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This content is taken from the EIT Food, University of Reading & European Institute of Innovation and Technology (EIT)'s online course, Food and Nutrition: The Truth Behind Food Headlines. Join the course to learn more.

Welcome to the course

Welcome to ‘Food and Nutrition: The Truth Behind Food Headlines’, a European Institute of Innovation & Technology (EIT) Food online course produced by the University of Reading, the European Food Information Council (EUFIC) and the Technical University of Munich.

Why this course?

The link between our health and what we eat is well established but what’s not so clear is which particular foods are good for us and which aren’t. We are bombarded with conflicting news stories about food, and the speed at which these messages change leaves us unsure of what to believe and how to make the necessary changes to our diet.

This course takes a detailed look at the communication processes of both science and the media and uncovers the reasons for the confusing messages. We’ll also take a look at ourselves, the readers, and discover how our biases affect the way we interpret what we read. And we’ll explore ways to analyse stories and get to the truth behind the headlines.

Each week we approach the issues from the perspectives of the reader, the journalist and the scientist.

  • In Week 1 we look behind the headline and become familiar with the techniques journalists use to attract our attention to a scientific finding.

  • In Week 2 we’ll dig deeper into the psychology of influence and find out how to interpret statistics.

  • In Week 3 we’ll examine the issue of trust and discover how to judge the reliability of a source.

What difference will it make?

By the end of the course you will have analysed the headlines, stories and science behind 5 major food and nutrition news reports and acquired the skills and tools to help you come to your own conclusions about the healthiness of what you eat. These reports address:

  • the link between ultra-processed foods and cancer
  • the link between junk food and mental health
  • the effects of red and processed meats on our health
  • the cholesterol-lowering effects of apples
  • the difference between school dinners and packed lunches

Who will I learn from?

Meet the Educators who developed the course:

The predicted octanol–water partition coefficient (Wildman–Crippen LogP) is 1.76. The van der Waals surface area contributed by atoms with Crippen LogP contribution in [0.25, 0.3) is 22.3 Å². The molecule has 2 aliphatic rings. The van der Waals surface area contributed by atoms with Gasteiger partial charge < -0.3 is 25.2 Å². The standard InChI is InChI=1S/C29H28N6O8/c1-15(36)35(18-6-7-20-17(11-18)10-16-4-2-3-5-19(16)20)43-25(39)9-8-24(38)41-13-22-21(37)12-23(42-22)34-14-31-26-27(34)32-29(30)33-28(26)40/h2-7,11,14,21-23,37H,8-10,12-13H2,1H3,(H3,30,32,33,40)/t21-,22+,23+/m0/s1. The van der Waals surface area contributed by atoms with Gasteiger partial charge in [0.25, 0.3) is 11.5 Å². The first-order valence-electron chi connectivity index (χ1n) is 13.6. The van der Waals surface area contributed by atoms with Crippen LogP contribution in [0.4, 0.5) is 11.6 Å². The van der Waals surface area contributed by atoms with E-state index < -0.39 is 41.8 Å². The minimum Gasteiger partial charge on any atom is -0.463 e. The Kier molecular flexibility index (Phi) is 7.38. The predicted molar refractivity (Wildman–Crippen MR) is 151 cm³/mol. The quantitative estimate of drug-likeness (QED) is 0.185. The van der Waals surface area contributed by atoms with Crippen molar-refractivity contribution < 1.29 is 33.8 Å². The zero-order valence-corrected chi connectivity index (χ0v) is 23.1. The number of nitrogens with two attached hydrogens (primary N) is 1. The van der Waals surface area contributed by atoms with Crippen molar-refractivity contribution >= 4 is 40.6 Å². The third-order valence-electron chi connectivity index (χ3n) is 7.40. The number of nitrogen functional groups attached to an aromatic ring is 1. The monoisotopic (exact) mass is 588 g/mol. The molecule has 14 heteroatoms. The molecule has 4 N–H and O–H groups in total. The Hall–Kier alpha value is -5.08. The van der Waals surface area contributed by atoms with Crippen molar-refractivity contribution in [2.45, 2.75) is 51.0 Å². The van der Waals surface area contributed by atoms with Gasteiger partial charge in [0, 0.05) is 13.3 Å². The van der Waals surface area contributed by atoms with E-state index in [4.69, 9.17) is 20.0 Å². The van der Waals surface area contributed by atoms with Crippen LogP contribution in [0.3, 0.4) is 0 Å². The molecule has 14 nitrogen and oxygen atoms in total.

Dr Jing Guo Registered Nutritionist and Post Doctoral Research Fellow at the University of Reading.
Dr Jutta Roosen Professor in Marketing and Consumer Research at the Technical University of Munich.
Dr Miriam Clegg Lecturer in Nutritional Sciences at the University of Reading.
Dr Joanna Kaniewska Senior Manager for Nutrition & Health at the European Food Information Council.

Meet your Course Mentors:

Stephanie Fussell Nutrition and Food Science graduate
Rebecca P Nutrition and Food Science graduate

Between 28 September - 13 November the course will be facilitated by the Educators and Mentors, who’ll be on hand to help support the discussions found at the end of most Steps and enhance your learning experience.

You may like to follow their activity in the discussions; to do this you just need to view their profile and click the ‘Follow’ button. You will recognise them by ‘Educator’ or ‘Mentor’ appearing next to their name in the comments and discussion areas. By following a profile, any comments made will appear in your activity feed, which you can filter by selecting ‘Following’. Please note, the team will do their best to answer as many questions as they can but they will not be able to respond to them all.

Glossary

To help you get to grips with the terminology used within the course, we have provided a glossary which you may want to refer to as you go through the course. The glossary can be found at the beginning of each week.

Top tips

If you’re new to the FutureLearn platform, here are some tips you may find useful to help you prepare:

  • Take a look ahead to see what is coming up in the following Weeks.

  • Each video also has a transcript which you can read by clicking ‘view transcript’ found underneath each video.

  • As you work through the course, mark each Step as complete to help keep track of your progress.

  • Hold down the shift key when clicking on a web link. This will open the link in a separate window so you don’t lose your page that you’re working through.

  • Look out for any further reading which can be found at the bottom of the Steps under the heading ‘See also’ and supporting documents listed under ‘Downloads’.

If you have any questions about how the site works, you may find FutureLearn’s start guide and FAQ pages helpful.


Thank you for joining us on this course. Please share your reasons for joining in the discussion area below. We look forward to hearing from you as the course progresses.

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This article is from the free online course:

Food and Nutrition: The Truth Behind Food Headlines

EIT Food